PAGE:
Luckily for today’s contact center leaders, it’s an option to rely on the cloud to be everywhere you can’t be. When your system and customer data live on the cloud, there’s little limit to where your business can go. When everything your business needs lives on the cloud, you can ensure that processes and approaches stay consistent, whether an agent is talking to a customer from right down the street or halfway around the world.
Update customer data or business strategy in real-time, across locations and ensure agents are up to speed with everything they need to know, even when they’re far from in-office locations.
Let’s face it, there’s a whole world of potential out there. If your contact center is itching to expand further than the next cubicle over, and you’re worried about ensuring consistent agent delivery and a uniform customer experience from location to location, it’s probably time to look to the cloud for help. That way, as you expand your business, you won’t be stretching your resources too thin –– or risking customer experiences that aren’t up to standards.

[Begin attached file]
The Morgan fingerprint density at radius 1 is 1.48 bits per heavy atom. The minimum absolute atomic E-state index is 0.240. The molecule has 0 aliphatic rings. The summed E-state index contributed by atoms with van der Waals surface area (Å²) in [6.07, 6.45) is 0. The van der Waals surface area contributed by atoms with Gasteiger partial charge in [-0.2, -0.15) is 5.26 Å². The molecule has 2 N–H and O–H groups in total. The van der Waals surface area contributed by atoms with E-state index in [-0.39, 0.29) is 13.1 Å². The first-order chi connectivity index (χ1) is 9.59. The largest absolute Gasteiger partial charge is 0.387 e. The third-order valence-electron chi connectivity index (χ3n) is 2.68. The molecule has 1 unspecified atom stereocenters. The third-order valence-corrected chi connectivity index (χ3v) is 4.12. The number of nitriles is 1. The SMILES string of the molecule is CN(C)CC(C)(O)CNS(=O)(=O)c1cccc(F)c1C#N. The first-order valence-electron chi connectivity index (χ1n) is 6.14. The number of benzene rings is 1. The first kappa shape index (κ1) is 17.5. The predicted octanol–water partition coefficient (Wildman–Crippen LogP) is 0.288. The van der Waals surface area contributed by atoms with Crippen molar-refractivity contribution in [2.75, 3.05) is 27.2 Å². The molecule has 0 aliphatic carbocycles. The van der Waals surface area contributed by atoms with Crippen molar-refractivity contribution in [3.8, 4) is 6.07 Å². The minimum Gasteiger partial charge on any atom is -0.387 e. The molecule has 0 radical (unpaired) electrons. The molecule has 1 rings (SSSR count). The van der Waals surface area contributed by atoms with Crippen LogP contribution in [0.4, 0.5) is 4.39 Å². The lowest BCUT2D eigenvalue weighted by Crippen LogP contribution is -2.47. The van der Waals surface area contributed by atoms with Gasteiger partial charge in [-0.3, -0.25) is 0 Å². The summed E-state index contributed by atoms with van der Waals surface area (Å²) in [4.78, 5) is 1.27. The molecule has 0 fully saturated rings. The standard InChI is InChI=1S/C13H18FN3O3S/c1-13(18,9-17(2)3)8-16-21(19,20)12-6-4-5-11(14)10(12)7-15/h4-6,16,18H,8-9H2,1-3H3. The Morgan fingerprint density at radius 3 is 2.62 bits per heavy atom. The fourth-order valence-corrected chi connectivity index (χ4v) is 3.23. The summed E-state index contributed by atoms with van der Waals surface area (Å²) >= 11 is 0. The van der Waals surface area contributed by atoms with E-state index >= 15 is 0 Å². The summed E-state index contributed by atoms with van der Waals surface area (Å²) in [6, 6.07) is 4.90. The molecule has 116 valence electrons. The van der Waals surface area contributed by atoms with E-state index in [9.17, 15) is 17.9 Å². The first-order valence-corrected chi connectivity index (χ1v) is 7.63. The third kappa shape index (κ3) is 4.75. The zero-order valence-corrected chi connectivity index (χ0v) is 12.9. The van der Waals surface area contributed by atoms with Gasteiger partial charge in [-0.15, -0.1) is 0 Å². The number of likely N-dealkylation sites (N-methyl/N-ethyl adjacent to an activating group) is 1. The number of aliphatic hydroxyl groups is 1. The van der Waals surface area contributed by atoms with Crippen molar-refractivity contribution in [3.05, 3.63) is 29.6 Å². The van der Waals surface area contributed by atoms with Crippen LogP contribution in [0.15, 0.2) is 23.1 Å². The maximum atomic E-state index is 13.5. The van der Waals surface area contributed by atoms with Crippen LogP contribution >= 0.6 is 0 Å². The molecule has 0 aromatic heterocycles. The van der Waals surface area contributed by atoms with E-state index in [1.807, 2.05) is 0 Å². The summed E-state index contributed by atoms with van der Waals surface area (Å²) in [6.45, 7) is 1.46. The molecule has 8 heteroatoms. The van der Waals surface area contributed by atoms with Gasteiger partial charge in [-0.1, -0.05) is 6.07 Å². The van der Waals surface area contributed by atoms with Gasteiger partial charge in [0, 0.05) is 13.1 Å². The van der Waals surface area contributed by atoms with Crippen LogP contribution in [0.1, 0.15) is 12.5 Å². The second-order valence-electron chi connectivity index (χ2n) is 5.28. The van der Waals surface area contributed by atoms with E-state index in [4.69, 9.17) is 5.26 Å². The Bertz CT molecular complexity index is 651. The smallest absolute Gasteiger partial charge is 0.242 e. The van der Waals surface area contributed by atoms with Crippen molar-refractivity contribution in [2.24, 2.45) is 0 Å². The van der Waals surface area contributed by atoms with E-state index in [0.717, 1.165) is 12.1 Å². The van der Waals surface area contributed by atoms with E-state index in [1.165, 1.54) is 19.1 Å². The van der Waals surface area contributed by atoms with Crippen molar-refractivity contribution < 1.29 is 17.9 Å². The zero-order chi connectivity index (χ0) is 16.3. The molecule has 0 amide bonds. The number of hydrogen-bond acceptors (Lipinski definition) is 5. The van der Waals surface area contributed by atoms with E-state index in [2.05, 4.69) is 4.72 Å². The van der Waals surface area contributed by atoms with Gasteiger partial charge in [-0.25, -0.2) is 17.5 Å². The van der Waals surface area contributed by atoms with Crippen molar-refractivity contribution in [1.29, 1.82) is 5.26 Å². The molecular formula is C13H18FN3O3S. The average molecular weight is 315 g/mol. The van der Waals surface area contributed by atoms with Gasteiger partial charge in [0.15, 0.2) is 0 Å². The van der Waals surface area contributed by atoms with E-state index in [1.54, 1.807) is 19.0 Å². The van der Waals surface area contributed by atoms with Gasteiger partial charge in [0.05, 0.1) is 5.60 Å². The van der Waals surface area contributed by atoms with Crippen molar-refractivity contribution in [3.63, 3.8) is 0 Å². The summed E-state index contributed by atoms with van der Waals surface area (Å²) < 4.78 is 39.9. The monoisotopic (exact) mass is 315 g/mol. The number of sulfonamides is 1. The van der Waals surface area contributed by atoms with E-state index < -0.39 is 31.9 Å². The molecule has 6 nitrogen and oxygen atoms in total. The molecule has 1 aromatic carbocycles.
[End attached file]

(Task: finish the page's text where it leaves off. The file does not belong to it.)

4. Your agents and IT Staff need a lifeline
Keeping your business running –– and in the green –– takes an army. The people that help with the day-to-day operations, whether it’s making sure technology is up and running or ensuring successful customer experiences, are so important. It’s critical that you implement decisions that make their jobs easier and productivity greater whenever you can. If your IT staff are often pressed for time and frazzled with all they have to handle, or your agents are struggling to achieve consistent productivity, the cloud might be a worthwhile consideration.